During the meeting, Johnson briefed the committee on the proposed maintenance projects needing funding as part of ONCA 21-15. He noted the Hominy Industrial Park needs a chlorine injection station for water usage by the entities located at the property including the Nation’s Education Department, Food Distribution, the Hominy Osage Casino and the Dick Conners Correctional Center estimated at $25,000. Johnson noted the $1.2 million is not sufficient for all the proposed projects but would help start one for the Superintendent’s House with needed plumbing repairs and HVAC work. But the Superintendent’s House is in need of an overall remodel and those costs nearly total $1 million, he added.
Johnson also notes: There are existing Nation-owned buildings in need of handicap access, which is estimated to cost $100,000; a modular building in Fairfax that needs to be removed is estimated at $18,000; and a combined $520,000 is needed for work to start replacing the HVAC and elevator in the Capitol Building, but the actual costs will be higher.
“What we’ll do is prioritize everything that’s on this list and like has occurred prior, we’re getting ready to head into storm season, we’ll need to fix things immediately for the insurance to cover stuff,” Johnson said, adding “this $1.3 million should actually be around $3 million, but we’re going to work with what we’ve got and repair what we can in the meantime.”
Other proposed projects on a list totaling $1.3 million provided to the Congress include: a new roof for the Pawhuska WIC building ($30,000); new ceiling and framed walls for the Wildland Fire Management building ($50,000); energy efficiency improvements at multiple buildings ($50,000); and geothermal system improvements at the Welcome Center and Law buildings ($60,000).
In other news on tribal funding, Standing Bear said in his executive message that he is in talks with the Gaming Enterprise Board to request another “true up” distribution of gaming revenue to the government as early as this spring, which would be proposed for helping cover more outstanding building projects and maintenance issues. Standing Bear said he hopes the distribution will be approved by April to avoid issues that have caused a prior $20 million “true up” distribution to be tied up due to Osage law and the money remains untouched pending completion of the Nation’s 2020 fiscal year audit. Discussions of the $20 million distribution status took place during the November and December special sessions when the Congress voted down two bills seeking to use some of that “true up” money for a proposed new Wakon Iron community building and chapel in the Pawhuska Village.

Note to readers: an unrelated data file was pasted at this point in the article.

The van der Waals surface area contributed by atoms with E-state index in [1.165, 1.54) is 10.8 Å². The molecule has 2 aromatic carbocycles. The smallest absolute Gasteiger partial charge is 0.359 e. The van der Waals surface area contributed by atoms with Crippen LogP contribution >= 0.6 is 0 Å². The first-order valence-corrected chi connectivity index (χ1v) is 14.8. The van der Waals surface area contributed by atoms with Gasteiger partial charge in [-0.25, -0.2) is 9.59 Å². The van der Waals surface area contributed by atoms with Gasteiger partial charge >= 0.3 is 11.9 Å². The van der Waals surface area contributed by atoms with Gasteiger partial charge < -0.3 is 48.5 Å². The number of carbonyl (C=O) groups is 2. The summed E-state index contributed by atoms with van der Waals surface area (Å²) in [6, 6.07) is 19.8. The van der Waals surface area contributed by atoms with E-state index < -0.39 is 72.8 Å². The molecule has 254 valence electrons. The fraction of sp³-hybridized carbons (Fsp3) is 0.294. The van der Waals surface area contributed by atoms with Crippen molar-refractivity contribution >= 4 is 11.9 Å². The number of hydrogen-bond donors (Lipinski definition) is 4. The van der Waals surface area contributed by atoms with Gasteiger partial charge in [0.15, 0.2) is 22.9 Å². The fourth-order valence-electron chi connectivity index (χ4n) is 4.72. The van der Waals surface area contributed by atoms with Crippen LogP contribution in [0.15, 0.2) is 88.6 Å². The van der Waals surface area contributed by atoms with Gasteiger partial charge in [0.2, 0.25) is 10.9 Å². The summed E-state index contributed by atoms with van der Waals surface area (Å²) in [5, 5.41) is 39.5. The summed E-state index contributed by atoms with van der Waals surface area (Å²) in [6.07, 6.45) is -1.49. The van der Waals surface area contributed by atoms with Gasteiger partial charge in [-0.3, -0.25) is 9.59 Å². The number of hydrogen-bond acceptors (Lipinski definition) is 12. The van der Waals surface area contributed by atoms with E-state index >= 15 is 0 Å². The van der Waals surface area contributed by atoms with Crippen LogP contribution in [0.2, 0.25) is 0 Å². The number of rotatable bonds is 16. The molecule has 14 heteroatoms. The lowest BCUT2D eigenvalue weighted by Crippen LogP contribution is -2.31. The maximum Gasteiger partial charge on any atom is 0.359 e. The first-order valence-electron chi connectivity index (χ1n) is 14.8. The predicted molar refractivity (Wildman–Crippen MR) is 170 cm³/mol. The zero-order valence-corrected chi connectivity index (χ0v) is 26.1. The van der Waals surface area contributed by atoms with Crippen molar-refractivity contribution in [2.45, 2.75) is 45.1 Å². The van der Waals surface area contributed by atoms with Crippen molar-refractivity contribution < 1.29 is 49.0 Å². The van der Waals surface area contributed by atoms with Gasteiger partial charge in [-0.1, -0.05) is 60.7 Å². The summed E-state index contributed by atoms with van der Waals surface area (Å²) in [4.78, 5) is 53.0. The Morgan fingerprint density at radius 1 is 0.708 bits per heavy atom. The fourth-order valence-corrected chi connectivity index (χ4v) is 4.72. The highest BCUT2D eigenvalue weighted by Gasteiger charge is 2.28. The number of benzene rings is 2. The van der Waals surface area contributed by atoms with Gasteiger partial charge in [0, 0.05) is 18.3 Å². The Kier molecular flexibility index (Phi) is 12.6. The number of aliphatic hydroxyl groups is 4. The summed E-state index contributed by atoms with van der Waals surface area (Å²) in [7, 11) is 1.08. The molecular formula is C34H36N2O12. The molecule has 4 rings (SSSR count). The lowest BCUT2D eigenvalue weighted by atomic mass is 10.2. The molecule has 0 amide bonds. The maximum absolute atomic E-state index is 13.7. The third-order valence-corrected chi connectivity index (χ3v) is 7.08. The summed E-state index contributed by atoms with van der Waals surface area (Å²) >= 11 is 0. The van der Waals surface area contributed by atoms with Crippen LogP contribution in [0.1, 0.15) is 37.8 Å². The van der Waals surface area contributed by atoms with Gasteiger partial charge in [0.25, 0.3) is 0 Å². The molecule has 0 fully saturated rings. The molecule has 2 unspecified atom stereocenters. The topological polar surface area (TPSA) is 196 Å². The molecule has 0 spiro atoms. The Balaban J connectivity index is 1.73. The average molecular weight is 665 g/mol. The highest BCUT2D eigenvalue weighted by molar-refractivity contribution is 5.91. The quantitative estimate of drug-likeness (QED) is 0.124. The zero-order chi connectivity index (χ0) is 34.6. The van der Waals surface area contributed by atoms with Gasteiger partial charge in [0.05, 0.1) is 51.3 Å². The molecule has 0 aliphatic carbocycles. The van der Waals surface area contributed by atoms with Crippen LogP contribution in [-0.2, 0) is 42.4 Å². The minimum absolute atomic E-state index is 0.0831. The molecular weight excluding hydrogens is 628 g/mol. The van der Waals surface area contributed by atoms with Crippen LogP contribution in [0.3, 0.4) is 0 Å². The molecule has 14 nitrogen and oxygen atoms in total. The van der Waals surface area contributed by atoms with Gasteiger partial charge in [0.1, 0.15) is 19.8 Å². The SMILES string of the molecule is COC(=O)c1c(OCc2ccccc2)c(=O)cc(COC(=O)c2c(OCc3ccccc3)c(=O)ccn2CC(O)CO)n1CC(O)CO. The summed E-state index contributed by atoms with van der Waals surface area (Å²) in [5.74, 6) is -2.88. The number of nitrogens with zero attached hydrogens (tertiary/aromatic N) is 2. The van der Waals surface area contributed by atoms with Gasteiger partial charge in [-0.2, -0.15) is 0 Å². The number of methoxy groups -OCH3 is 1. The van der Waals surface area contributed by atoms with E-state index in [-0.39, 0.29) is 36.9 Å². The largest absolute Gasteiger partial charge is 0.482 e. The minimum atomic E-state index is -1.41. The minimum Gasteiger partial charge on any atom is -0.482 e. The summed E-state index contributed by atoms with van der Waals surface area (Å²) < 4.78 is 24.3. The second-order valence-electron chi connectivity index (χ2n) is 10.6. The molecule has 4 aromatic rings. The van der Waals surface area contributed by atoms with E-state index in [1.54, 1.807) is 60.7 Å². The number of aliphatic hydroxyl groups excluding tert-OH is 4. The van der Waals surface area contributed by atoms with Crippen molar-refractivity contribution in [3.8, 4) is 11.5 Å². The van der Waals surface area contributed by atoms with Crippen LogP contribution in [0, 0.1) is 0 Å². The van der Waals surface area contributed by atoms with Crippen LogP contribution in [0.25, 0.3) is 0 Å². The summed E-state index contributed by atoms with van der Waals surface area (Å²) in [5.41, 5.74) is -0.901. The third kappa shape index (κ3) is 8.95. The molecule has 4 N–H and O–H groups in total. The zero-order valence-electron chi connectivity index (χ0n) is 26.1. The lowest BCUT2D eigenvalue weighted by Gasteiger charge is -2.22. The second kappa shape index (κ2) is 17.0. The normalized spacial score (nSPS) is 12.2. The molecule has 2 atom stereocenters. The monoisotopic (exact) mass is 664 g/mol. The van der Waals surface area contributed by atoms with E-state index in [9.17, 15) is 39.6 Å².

Standing Bear said: “Those of you who keep up with the gaming operations know we are exceeding expectations on budgets and the hard work of our people there (at the seven Osage Casinos) and we have asked that a ‘true up' not come at the end of the fiscal year where we have found there are legal issues causing those funds as they come in the last day of the fiscal year like this last year (to not be spent due to Osage law regarding annual audits needing completion). We have over $20 million we cannot access because of our own laws that we have imposed upon us. So, to avoid that problem, we have encouraged the gaming (board) to do a ‘true up’ estimate as soon as possible and they are trying by April to provide those funds then.”
The Congress voted 12-0 to pass ONCA 21-15 then adjourned the special session. The Congress next meets for its 24-day regular Hun-Kah Session scheduled to commence March 29.